It’s a nightmare scenario, and perhaps the most fearsome cause of workplace injury in the brewery: You’re working at that kettle that is the beating heart of the business—normally a locus of reliable routine and standard procedures—when something unexpected happens, spurring that boiling-hot, potentially deadly liquid to emerge.
Boilover injuries are relatively rare—but they do happen, and they are traumatic and can necessitate months of recovery time. The Brewers Association has published new guidance to help breweries take precautions and prevent boilovers in the first place.
Boiling-hot wort is more dangerous than boiling-hot water because of its higher heat capacity and sticky nature, leading to more severe damage and longer contact times. “Wort burns result in irreversible damage to the body,” the guidance explains, “including cell death, denaturation of proteins, and severe immune system responses that can result in delayed organ failure and death.”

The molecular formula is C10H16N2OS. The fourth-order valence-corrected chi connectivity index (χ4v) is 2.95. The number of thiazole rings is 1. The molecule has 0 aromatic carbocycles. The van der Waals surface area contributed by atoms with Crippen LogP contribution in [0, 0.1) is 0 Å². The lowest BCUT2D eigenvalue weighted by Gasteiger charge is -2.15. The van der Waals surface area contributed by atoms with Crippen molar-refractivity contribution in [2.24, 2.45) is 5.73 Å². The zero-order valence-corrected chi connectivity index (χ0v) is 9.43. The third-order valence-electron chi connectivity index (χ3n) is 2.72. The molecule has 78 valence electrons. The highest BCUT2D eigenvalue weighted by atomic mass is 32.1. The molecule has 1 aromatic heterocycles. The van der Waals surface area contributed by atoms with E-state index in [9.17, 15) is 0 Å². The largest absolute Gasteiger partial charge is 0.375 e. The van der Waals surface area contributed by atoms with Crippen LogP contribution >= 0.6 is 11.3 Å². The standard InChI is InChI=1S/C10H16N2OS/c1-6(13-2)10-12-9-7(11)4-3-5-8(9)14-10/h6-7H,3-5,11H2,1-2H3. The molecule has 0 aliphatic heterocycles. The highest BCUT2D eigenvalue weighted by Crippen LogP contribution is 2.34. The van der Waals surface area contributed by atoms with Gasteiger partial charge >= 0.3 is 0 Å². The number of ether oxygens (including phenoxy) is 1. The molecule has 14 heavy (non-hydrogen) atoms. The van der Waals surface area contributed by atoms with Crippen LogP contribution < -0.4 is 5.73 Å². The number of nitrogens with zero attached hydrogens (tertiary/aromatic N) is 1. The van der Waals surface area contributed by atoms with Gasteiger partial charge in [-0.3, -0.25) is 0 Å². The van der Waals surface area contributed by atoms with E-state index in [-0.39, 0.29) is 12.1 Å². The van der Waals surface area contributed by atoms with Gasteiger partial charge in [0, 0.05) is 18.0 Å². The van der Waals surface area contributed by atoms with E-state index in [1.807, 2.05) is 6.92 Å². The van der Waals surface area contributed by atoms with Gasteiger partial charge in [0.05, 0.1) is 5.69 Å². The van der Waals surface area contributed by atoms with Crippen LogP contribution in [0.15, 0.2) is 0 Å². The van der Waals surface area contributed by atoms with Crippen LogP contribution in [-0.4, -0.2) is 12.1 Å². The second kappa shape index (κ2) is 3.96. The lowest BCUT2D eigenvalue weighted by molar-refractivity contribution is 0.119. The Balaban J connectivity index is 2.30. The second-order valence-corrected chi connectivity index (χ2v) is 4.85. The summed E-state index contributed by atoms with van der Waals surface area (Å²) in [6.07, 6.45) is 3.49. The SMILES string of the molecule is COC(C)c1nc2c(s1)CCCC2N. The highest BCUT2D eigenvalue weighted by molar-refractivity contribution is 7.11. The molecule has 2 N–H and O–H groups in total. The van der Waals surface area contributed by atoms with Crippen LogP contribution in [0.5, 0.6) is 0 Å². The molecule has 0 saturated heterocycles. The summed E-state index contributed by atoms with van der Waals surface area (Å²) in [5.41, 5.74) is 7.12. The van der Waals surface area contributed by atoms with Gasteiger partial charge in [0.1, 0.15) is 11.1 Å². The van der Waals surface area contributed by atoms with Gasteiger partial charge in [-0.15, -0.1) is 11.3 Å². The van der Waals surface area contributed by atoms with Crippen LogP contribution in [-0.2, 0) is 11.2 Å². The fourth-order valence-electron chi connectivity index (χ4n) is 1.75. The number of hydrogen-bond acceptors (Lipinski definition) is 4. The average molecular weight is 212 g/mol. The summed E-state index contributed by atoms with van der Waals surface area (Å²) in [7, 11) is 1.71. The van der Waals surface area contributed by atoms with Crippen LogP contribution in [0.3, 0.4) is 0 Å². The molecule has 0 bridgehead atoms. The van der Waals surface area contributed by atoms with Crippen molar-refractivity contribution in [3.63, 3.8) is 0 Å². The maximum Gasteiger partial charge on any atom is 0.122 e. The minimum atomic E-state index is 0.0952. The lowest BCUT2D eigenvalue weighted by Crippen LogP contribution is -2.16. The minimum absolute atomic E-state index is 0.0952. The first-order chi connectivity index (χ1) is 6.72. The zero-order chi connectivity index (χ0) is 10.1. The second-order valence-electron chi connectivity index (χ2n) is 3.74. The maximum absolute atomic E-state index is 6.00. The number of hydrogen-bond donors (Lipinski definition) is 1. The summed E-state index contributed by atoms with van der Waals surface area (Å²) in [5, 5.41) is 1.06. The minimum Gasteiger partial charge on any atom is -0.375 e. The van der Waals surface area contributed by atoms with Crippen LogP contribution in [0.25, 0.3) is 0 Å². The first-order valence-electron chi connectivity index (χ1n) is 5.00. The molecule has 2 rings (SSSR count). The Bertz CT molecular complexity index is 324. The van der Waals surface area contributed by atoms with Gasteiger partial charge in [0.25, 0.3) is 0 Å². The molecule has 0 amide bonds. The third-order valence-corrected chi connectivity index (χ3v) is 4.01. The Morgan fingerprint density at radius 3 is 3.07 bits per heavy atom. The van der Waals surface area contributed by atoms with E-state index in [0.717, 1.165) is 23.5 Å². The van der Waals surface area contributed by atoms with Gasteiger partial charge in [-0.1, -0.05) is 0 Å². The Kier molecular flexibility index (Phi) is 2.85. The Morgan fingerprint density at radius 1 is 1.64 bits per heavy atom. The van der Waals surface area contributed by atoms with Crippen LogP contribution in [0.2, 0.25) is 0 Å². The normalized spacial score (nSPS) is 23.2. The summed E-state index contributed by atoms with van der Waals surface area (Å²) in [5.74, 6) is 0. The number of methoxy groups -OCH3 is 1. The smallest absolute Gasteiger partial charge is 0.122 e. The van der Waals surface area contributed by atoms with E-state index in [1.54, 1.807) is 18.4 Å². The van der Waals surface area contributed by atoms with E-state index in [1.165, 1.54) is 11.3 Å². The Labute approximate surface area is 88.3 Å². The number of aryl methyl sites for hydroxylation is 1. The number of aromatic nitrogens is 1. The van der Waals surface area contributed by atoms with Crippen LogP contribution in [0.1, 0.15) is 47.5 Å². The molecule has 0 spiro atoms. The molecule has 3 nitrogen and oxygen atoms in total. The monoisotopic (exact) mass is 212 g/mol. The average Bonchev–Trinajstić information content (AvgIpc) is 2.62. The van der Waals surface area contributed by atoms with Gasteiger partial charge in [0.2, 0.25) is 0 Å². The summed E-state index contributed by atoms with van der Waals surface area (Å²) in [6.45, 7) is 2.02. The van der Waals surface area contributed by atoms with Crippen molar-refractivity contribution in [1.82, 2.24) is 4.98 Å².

The three-page document—easy to print and distribute among production teams—includes advice for best practices and equipment that can help eliminate the possibility of boilovers.
Recommended equipment choices include foam detectors and kettle-overfill protection, along with advice on how to retrofit existing equipment. A cold-water hose should always be nearby, and brewers’ personal protective equipment (PPE) should include long pants worn over boots, eye protection, and neoprene gloves.
Best practices include not exceeding the volume for which your kettle was designed; adding hops and other ingredients gradually instead of all at once; and double-checking all plumbing and valves before knockout.
All brewers also should be trained on occupational safety around the kettle, including avoiding the line of fire; maintaining balance and grip; avoiding alcohol and drugs while brewing; avoiding horseplay; and maintaining situational awareness.
For more details and guidance, see the BA’s Preventing Kettle Boilovers.